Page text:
I’ve been using Ruby full-time+ for the last few weeks, working on projects at work and then personal projects when I get home. There are a few things I’ve learned about Ruby that surprised me. Most of these were discovered when, going out on a limb, I tried something completely random to see if it worked–and it did!

On one of my projects, when initializing the application, I needed to be able to choose one class (we’ll call it FujiApple) if certain variable was set, and a different class (call it Gala) if it was not. So I tried the following:

if @certain_var.nil?
  AppleType = GalaApple
  AppleType = FujiApple

Now, keep in mind, AppleType is not a class that I have defined anywhere in my code, yet I could use it just the same as the class that I set it to!

What’s really going on here?

It took me a while to realize that I’m not actually creating a new class here (and hence the reason I put “classes” in quotes). What’s actually happening is that AppleType is just a plain old constant. However, because that constant is pointing to a class, you can use the same as if its own class.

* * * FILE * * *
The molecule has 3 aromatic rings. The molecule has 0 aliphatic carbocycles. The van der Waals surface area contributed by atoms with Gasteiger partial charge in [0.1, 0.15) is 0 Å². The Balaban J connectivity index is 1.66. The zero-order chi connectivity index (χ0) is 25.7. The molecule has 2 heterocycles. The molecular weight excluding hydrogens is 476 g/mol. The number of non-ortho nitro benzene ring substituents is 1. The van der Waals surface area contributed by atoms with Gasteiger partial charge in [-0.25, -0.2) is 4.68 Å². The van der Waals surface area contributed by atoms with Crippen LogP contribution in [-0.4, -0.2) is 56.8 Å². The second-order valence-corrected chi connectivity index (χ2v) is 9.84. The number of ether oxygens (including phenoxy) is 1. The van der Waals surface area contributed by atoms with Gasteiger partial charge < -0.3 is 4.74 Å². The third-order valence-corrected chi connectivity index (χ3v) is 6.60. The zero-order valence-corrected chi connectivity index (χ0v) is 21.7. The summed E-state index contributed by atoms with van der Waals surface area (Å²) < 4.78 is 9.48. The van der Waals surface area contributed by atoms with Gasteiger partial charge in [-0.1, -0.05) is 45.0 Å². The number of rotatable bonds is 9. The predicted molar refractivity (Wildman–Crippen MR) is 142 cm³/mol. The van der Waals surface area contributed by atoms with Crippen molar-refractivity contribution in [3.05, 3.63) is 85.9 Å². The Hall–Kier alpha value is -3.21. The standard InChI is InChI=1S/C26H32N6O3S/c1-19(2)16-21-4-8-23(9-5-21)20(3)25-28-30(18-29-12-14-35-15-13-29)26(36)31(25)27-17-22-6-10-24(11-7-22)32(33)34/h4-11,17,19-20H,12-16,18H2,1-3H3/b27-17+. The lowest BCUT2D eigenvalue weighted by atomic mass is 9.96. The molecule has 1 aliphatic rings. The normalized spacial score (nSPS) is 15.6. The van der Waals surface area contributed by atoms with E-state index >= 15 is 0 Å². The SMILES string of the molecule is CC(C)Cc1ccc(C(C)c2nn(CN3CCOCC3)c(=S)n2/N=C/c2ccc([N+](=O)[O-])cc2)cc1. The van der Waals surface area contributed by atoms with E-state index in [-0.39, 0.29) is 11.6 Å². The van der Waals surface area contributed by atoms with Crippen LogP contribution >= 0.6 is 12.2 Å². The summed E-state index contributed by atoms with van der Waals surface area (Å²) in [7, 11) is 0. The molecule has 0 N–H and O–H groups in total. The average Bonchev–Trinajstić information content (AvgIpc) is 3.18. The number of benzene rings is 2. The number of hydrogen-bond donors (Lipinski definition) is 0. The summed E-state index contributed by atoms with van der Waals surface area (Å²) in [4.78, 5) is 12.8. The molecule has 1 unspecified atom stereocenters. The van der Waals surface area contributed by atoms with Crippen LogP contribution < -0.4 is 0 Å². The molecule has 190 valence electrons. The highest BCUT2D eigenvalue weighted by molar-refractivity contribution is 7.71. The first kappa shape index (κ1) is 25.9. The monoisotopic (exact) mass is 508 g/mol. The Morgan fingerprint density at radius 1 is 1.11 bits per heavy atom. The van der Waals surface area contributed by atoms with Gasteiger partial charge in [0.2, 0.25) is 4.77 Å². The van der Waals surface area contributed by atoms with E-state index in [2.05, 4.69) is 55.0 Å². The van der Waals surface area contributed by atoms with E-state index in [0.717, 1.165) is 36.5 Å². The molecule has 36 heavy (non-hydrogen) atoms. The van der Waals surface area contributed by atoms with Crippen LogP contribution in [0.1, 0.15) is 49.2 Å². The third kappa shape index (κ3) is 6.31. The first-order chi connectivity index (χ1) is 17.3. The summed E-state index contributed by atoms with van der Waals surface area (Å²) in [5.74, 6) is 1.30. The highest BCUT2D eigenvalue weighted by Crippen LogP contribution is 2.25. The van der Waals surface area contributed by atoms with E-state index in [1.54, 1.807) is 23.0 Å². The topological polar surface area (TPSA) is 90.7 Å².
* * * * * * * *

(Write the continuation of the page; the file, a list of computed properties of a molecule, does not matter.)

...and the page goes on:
If my FujiApple class looks like this:

class FujiApple
  def eat

I can do this:

> AppleType = FujiApple
  => FujiApple
> myApple = AppleType.new
  => #<FujiApple:0x1011b31c0>
> myApple.eat
  => "NOM NOM NOM"

Should I use it?

I’m not quite sure how good this practice actually is, because if we need to change the AppleType somewhere in the middle of the application run, then we are changing a constant, which is a no-no. However, if used properly, and only set during the initialization phase of the app (i.e. once), I believe it is a handy shortcut to having to check for the existence of that variable every time you want to use the class. Feel free to correct me on this. There is probably a better way to do it, such as using inheritance, but I found it fascinating that a solution like this would even work.